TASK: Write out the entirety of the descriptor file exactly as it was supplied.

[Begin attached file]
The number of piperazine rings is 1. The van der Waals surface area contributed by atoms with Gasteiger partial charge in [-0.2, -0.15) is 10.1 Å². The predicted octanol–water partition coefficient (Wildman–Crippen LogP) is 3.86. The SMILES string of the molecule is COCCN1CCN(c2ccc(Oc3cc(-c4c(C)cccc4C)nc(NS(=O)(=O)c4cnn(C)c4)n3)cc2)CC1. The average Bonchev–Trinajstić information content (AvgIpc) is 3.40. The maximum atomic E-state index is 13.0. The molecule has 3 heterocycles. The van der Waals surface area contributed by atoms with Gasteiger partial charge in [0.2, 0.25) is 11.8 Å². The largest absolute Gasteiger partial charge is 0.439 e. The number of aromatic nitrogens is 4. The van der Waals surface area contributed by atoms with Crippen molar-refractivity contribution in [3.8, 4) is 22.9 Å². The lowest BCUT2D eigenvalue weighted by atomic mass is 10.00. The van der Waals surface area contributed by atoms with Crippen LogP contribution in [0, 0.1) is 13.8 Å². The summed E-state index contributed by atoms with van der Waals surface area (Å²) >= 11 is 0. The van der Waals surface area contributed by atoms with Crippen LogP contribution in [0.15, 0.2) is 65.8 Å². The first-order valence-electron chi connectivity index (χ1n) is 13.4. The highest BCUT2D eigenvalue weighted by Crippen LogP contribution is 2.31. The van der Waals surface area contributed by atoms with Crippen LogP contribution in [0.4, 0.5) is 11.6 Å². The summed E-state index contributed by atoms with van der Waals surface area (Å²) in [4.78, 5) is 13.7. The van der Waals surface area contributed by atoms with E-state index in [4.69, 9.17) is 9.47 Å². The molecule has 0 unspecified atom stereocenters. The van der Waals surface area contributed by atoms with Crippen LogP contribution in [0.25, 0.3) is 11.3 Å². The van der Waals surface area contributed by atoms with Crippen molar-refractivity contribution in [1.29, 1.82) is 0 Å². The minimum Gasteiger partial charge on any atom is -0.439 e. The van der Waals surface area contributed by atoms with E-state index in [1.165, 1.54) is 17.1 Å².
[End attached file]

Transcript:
The number of piperazine rings is 1. The van der Waals surface area contributed by atoms with Gasteiger partial charge in [-0.2, -0.15) is 10.1 Å². The predicted octanol–water partition coefficient (Wildman–Crippen LogP) is 3.86. The SMILES string of the molecule is COCCN1CCN(c2ccc(Oc3cc(-c4c(C)cccc4C)nc(NS(=O)(=O)c4cnn(C)c4)n3)cc2)CC1. The average Bonchev–Trinajstić information content (AvgIpc) is 3.40. The maximum atomic E-state index is 13.0. The molecule has 3 heterocycles. The van der Waals surface area contributed by atoms with Gasteiger partial charge in [0.2, 0.25) is 11.8 Å². The largest absolute Gasteiger partial charge is 0.439 e. The number of aromatic nitrogens is 4. The van der Waals surface area contributed by atoms with Crippen molar-refractivity contribution in [3.8, 4) is 22.9 Å². The lowest BCUT2D eigenvalue weighted by atomic mass is 10.00. The van der Waals surface area contributed by atoms with Crippen LogP contribution in [0, 0.1) is 13.8 Å². The summed E-state index contributed by atoms with van der Waals surface area (Å²) >= 11 is 0. The van der Waals surface area contributed by atoms with Crippen LogP contribution in [0.15, 0.2) is 65.8 Å². The first-order valence-electron chi connectivity index (χ1n) is 13.4. The highest BCUT2D eigenvalue weighted by Crippen LogP contribution is 2.31. The van der Waals surface area contributed by atoms with Crippen LogP contribution in [0.4, 0.5) is 11.6 Å². The summed E-state index contributed by atoms with van der Waals surface area (Å²) in [4.78, 5) is 13.7. The van der Waals surface area contributed by atoms with E-state index in [4.69, 9.17) is 9.47 Å². The molecule has 0 unspecified atom stereocenters. The van der Waals surface area contributed by atoms with Crippen LogP contribution in [0.25, 0.3) is 11.3 Å². The van der Waals surface area contributed by atoms with Crippen molar-refractivity contribution in [1.29, 1.82) is 0 Å². The minimum Gasteiger partial charge on any atom is -0.439 e. The van der Waals surface area contributed by atoms with E-state index in [1.165, 1.54) is 17.1 Å².